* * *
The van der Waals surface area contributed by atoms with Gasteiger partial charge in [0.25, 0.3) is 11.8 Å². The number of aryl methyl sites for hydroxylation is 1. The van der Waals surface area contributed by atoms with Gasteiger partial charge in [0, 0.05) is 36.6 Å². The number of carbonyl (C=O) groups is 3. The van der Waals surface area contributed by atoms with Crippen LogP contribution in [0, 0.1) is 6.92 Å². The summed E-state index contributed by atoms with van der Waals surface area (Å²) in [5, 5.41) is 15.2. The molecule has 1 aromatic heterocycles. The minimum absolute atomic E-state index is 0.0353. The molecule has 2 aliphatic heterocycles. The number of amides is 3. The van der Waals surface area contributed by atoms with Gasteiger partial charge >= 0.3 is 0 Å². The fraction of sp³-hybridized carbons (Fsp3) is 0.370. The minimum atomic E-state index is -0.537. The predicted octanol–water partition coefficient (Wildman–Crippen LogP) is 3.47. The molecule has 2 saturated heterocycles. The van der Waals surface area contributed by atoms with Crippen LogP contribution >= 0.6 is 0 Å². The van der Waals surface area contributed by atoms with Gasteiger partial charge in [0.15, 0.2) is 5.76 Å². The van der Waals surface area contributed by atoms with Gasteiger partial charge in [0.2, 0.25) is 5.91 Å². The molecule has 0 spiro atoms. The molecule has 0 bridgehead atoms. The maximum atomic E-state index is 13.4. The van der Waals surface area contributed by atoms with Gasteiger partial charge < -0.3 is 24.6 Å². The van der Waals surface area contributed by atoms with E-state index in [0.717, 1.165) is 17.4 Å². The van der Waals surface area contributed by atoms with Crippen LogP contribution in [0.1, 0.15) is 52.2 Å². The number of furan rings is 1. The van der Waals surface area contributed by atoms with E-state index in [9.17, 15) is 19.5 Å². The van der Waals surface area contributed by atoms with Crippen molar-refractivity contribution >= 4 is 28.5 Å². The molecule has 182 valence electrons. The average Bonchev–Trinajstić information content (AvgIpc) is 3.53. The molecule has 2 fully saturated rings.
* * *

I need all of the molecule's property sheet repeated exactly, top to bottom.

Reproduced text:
The van der Waals surface area contributed by atoms with Gasteiger partial charge in [0.25, 0.3) is 11.8 Å². The number of aryl methyl sites for hydroxylation is 1. The van der Waals surface area contributed by atoms with Gasteiger partial charge in [0, 0.05) is 36.6 Å². The number of carbonyl (C=O) groups is 3. The van der Waals surface area contributed by atoms with Crippen LogP contribution in [0, 0.1) is 6.92 Å². The summed E-state index contributed by atoms with van der Waals surface area (Å²) in [5, 5.41) is 15.2. The molecule has 1 aromatic heterocycles. The minimum absolute atomic E-state index is 0.0353. The molecule has 2 aliphatic heterocycles. The number of amides is 3. The van der Waals surface area contributed by atoms with Gasteiger partial charge >= 0.3 is 0 Å². The fraction of sp³-hybridized carbons (Fsp3) is 0.370. The minimum atomic E-state index is -0.537. The predicted octanol–water partition coefficient (Wildman–Crippen LogP) is 3.47. The molecule has 2 saturated heterocycles. The van der Waals surface area contributed by atoms with Crippen LogP contribution >= 0.6 is 0 Å². The van der Waals surface area contributed by atoms with Gasteiger partial charge in [0.15, 0.2) is 5.76 Å². The van der Waals surface area contributed by atoms with Gasteiger partial charge in [0.2, 0.25) is 5.91 Å². The molecule has 0 spiro atoms. The molecule has 0 bridgehead atoms. The maximum atomic E-state index is 13.4. The van der Waals surface area contributed by atoms with Gasteiger partial charge < -0.3 is 24.6 Å². The van der Waals surface area contributed by atoms with E-state index in [0.717, 1.165) is 17.4 Å². The van der Waals surface area contributed by atoms with Crippen LogP contribution in [0.1, 0.15) is 52.2 Å². The number of furan rings is 1. The van der Waals surface area contributed by atoms with E-state index in [9.17, 15) is 19.5 Å². The van der Waals surface area contributed by atoms with Crippen molar-refractivity contribution >= 4 is 28.5 Å². The molecule has 182 valence electrons. The average Bonchev–Trinajstić information content (AvgIpc) is 3.53. The molecule has 2 fully saturated rings.